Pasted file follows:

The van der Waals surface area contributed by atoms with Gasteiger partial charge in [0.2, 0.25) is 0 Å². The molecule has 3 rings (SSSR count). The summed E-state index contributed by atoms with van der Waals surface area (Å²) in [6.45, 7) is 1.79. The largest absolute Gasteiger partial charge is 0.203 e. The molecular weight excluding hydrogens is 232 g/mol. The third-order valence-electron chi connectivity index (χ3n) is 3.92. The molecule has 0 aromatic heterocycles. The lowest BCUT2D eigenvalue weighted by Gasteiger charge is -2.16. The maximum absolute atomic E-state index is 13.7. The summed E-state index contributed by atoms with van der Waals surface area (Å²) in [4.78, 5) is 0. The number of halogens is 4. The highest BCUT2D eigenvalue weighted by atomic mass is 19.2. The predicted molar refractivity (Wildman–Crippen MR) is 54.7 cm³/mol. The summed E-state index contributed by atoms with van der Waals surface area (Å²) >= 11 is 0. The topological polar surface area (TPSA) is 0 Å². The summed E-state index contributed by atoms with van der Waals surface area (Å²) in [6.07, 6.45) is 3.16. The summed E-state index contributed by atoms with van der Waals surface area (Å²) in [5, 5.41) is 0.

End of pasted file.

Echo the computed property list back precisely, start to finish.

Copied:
The van der Waals surface area contributed by atoms with Gasteiger partial charge in [0.2, 0.25) is 0 Å². The molecule has 3 rings (SSSR count). The summed E-state index contributed by atoms with van der Waals surface area (Å²) in [6.45, 7) is 1.79. The largest absolute Gasteiger partial charge is 0.203 e. The molecular weight excluding hydrogens is 232 g/mol. The third-order valence-electron chi connectivity index (χ3n) is 3.92. The molecule has 0 aromatic heterocycles. The lowest BCUT2D eigenvalue weighted by Gasteiger charge is -2.16. The maximum absolute atomic E-state index is 13.7. The summed E-state index contributed by atoms with van der Waals surface area (Å²) in [4.78, 5) is 0. The number of halogens is 4. The highest BCUT2D eigenvalue weighted by atomic mass is 19.2. The predicted molar refractivity (Wildman–Crippen MR) is 54.7 cm³/mol. The summed E-state index contributed by atoms with van der Waals surface area (Å²) >= 11 is 0. The topological polar surface area (TPSA) is 0 Å². The summed E-state index contributed by atoms with van der Waals surface area (Å²) in [6.07, 6.45) is 3.16. The summed E-state index contributed by atoms with van der Waals surface area (Å²) in [5, 5.41) is 0.